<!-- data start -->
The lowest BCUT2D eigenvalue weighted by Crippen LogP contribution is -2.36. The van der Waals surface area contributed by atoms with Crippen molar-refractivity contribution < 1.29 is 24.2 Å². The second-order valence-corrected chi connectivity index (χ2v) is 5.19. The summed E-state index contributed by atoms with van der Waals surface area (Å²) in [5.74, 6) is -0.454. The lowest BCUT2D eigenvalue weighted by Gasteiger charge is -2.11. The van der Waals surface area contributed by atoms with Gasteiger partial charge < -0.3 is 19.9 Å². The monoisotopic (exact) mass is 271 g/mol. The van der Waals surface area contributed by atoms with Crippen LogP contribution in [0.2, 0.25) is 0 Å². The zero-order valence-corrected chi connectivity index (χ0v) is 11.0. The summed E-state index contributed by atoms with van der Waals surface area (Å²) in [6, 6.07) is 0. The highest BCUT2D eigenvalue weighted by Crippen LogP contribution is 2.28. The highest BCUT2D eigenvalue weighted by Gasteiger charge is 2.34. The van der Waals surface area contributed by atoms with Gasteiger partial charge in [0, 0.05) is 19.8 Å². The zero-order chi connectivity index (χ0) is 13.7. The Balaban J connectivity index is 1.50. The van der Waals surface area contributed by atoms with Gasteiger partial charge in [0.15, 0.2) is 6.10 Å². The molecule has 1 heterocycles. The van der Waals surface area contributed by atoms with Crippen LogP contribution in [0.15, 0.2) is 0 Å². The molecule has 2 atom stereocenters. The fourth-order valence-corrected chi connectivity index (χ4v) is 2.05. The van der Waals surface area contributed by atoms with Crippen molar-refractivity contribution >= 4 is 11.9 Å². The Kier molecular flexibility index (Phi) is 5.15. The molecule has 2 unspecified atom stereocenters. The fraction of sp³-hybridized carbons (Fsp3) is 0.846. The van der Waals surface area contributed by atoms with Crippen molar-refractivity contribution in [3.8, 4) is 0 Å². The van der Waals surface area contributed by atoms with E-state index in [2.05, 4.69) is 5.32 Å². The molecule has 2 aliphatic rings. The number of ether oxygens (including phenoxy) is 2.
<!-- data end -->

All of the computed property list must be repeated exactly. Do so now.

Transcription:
The lowest BCUT2D eigenvalue weighted by Crippen LogP contribution is -2.36. The van der Waals surface area contributed by atoms with Crippen molar-refractivity contribution < 1.29 is 24.2 Å². The second-order valence-corrected chi connectivity index (χ2v) is 5.19. The summed E-state index contributed by atoms with van der Waals surface area (Å²) in [5.74, 6) is -0.454. The lowest BCUT2D eigenvalue weighted by Gasteiger charge is -2.11. The van der Waals surface area contributed by atoms with Gasteiger partial charge < -0.3 is 19.9 Å². The monoisotopic (exact) mass is 271 g/mol. The van der Waals surface area contributed by atoms with Crippen LogP contribution in [0.2, 0.25) is 0 Å². The zero-order valence-corrected chi connectivity index (χ0v) is 11.0. The summed E-state index contributed by atoms with van der Waals surface area (Å²) in [6, 6.07) is 0. The highest BCUT2D eigenvalue weighted by Crippen LogP contribution is 2.28. The highest BCUT2D eigenvalue weighted by Gasteiger charge is 2.34. The van der Waals surface area contributed by atoms with Gasteiger partial charge in [0, 0.05) is 19.8 Å². The zero-order chi connectivity index (χ0) is 13.7. The Balaban J connectivity index is 1.50. The van der Waals surface area contributed by atoms with Gasteiger partial charge in [0.15, 0.2) is 6.10 Å². The molecule has 1 heterocycles. The van der Waals surface area contributed by atoms with Crippen LogP contribution in [0.15, 0.2) is 0 Å². The molecule has 2 atom stereocenters. The fourth-order valence-corrected chi connectivity index (χ4v) is 2.05. The van der Waals surface area contributed by atoms with Crippen molar-refractivity contribution >= 4 is 11.9 Å². The Kier molecular flexibility index (Phi) is 5.15. The molecule has 2 unspecified atom stereocenters. The fraction of sp³-hybridized carbons (Fsp3) is 0.846. The van der Waals surface area contributed by atoms with Crippen molar-refractivity contribution in [3.8, 4) is 0 Å². The van der Waals surface area contributed by atoms with E-state index in [2.05, 4.69) is 5.32 Å². The molecule has 2 aliphatic rings. The number of ether oxygens (including phenoxy) is 2.